Bespoke knees are now available at a hospital near you.
For the past month, Tan Tock Seng Hospital (TTSH) has been performing knee replacements for patients using custom implants.
Unlike generic knee implants, these are moulded to give the perfect fit using 3-D printing technology. "It's like tailoring a shirt, rather than looking for the shirt that best fits you," said Adjunct Assistant Professor S.S. Sathappan of the orthopaedic surgery department. "They are custom-made for (the patient's) size, shape, and body mechanics."
The number of people needing knee replacements at the hospital has been increasing by 10 per cent every year.
Last year, around 600 underwent the procedure, which is typically for people who have osteoarthritis. This painful condition occurs when cartilage between bones - at joints such as the knees or hips - wears down.
During surgery, metal implants replace this cartilage, preventing the bone surfaces from rubbing against each other.
Generic implants come in different sizes but patients' knees sometimes come in "in between" sizes that are not a good fit for any available implant, according to Dr Sathappan. Implants also tend to cater for bigger-boned Western patients.
"For some patients, the implant is just a little bit big, and that's already the smallest size we have," he said.
However, generic knee implants will still be the first choice for many as custom implants cost about twice as much.
Dr Sathappan generally recommends the latter to patients who have medical issues - for example, a heart condition - that necessitate speedy surgery.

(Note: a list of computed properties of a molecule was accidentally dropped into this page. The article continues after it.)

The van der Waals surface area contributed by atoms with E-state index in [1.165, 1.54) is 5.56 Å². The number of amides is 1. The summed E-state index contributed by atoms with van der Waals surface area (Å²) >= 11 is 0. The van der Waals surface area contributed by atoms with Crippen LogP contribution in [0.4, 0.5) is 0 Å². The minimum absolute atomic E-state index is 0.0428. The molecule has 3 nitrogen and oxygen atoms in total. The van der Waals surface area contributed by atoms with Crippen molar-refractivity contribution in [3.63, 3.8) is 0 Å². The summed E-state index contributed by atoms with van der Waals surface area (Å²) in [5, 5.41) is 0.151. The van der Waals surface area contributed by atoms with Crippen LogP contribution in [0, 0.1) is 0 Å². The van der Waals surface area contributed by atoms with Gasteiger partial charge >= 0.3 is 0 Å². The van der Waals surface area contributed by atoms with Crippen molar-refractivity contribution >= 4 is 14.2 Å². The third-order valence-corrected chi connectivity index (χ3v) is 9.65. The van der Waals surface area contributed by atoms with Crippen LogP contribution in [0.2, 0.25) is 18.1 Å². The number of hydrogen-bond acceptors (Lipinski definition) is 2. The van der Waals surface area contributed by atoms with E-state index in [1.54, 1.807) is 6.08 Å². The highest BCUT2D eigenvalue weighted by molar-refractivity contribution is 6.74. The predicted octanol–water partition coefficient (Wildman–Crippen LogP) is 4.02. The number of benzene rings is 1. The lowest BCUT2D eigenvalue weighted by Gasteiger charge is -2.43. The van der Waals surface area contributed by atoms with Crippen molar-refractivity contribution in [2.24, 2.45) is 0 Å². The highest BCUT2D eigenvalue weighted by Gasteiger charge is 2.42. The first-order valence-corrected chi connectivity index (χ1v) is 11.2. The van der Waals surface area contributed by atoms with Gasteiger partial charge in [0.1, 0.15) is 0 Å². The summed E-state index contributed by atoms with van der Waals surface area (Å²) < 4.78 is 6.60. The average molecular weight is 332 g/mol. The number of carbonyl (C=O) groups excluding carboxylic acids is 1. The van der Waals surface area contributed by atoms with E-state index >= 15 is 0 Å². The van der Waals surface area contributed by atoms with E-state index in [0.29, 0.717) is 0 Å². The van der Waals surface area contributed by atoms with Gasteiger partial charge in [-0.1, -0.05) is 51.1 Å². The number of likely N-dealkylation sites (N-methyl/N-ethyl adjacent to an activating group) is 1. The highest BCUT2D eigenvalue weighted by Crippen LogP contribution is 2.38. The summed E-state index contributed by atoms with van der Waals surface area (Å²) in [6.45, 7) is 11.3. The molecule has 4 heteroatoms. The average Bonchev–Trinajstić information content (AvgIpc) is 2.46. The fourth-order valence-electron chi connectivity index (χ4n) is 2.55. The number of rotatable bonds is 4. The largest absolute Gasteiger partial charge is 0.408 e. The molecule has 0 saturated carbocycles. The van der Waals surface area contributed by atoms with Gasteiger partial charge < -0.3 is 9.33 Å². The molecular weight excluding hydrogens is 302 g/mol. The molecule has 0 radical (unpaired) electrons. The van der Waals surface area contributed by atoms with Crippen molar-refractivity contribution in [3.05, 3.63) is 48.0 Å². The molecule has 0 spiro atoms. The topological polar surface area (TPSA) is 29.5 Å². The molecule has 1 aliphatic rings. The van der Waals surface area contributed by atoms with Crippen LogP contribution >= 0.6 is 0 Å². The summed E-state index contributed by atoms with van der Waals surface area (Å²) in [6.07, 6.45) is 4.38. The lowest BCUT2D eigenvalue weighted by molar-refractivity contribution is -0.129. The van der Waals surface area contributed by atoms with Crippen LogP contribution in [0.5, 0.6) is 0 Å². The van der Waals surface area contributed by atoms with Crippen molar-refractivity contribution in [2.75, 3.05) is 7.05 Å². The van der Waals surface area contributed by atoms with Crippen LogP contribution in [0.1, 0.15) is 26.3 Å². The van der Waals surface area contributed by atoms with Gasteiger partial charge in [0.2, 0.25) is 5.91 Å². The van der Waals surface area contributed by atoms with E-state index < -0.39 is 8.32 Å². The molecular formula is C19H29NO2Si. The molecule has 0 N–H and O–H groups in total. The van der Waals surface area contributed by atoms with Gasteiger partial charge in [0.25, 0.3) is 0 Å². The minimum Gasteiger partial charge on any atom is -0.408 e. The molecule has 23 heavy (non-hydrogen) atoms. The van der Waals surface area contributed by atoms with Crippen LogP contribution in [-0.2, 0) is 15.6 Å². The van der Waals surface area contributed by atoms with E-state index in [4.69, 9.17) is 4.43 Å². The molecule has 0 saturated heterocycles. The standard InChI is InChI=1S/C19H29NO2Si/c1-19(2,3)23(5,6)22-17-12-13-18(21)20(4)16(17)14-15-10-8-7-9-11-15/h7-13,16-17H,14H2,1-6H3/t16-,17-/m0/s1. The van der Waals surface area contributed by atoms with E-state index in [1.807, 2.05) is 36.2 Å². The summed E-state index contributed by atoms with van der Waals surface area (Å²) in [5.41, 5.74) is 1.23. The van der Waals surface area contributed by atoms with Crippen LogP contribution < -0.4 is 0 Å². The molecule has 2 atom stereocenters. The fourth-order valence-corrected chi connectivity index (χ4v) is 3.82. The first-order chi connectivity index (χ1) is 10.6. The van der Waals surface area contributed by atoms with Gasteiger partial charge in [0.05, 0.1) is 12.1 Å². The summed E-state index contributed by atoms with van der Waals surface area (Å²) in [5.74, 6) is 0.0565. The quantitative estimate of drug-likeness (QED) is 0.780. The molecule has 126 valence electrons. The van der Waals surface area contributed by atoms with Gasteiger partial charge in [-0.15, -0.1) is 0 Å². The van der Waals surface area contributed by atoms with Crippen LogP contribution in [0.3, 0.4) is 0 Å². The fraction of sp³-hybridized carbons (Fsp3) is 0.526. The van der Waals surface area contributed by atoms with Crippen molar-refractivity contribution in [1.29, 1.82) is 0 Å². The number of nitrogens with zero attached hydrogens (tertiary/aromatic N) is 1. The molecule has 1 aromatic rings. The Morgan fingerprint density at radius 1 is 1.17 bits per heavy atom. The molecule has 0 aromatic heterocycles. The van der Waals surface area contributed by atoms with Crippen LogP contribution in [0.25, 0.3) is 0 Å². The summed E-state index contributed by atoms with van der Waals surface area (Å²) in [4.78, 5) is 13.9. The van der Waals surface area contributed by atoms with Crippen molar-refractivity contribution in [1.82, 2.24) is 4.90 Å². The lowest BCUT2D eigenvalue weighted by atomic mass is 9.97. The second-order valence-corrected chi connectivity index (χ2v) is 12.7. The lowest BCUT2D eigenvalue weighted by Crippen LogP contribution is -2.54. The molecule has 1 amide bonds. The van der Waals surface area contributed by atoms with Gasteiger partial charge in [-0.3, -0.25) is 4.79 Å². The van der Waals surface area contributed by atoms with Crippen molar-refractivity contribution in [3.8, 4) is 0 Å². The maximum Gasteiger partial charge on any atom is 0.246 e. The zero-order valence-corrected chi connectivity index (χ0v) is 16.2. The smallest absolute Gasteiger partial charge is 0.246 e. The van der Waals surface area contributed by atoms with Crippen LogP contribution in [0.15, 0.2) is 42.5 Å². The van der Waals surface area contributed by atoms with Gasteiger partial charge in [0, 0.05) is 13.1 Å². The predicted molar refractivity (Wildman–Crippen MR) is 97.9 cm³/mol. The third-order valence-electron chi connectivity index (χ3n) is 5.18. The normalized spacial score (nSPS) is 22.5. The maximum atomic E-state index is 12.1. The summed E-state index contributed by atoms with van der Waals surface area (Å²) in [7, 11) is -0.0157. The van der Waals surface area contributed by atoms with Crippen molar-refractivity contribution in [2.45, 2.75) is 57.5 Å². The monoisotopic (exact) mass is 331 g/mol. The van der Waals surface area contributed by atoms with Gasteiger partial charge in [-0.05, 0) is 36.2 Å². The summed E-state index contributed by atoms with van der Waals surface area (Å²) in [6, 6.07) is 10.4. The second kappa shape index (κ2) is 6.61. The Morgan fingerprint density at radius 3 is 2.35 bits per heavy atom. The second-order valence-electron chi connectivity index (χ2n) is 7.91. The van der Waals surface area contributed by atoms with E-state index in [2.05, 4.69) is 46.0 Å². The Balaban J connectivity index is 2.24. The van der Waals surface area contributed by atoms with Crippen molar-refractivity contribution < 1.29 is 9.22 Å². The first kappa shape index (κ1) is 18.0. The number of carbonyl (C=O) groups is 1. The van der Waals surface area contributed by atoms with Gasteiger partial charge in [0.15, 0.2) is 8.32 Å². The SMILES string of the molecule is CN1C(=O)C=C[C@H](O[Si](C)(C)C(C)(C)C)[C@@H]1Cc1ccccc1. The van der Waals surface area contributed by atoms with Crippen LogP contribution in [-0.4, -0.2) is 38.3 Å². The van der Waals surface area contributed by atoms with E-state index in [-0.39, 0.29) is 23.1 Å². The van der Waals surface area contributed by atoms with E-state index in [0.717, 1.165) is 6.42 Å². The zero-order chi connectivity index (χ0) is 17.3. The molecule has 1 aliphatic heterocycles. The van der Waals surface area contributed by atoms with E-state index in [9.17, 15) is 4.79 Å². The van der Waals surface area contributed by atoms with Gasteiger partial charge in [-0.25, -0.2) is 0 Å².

Patients who opt for custom implants must undergo a CT scan. There is then a six-week wait for surgery while the images are sent to the United States and the finished implants are delivered.
Mr Wong Took Lim, 72, underwent the procedure and was billed around $10,000 for the operation - excluding ward and rehabilitation fees. The retired senior clerk and active sportsman began to feel pain in both knees around 25 years ago, but kept it in check through injections.
He underwent a partial knee replacement with a generic implant for his right knee two years ago, then had a custom implant for his left knee last month.
"Now it feels like I'm carrying two bags of sugar on my leg," he said, flexing his left knee. "But I'll get used to it - just like the right knee. I have no regrets because the pain would only have got worse with the passage of time."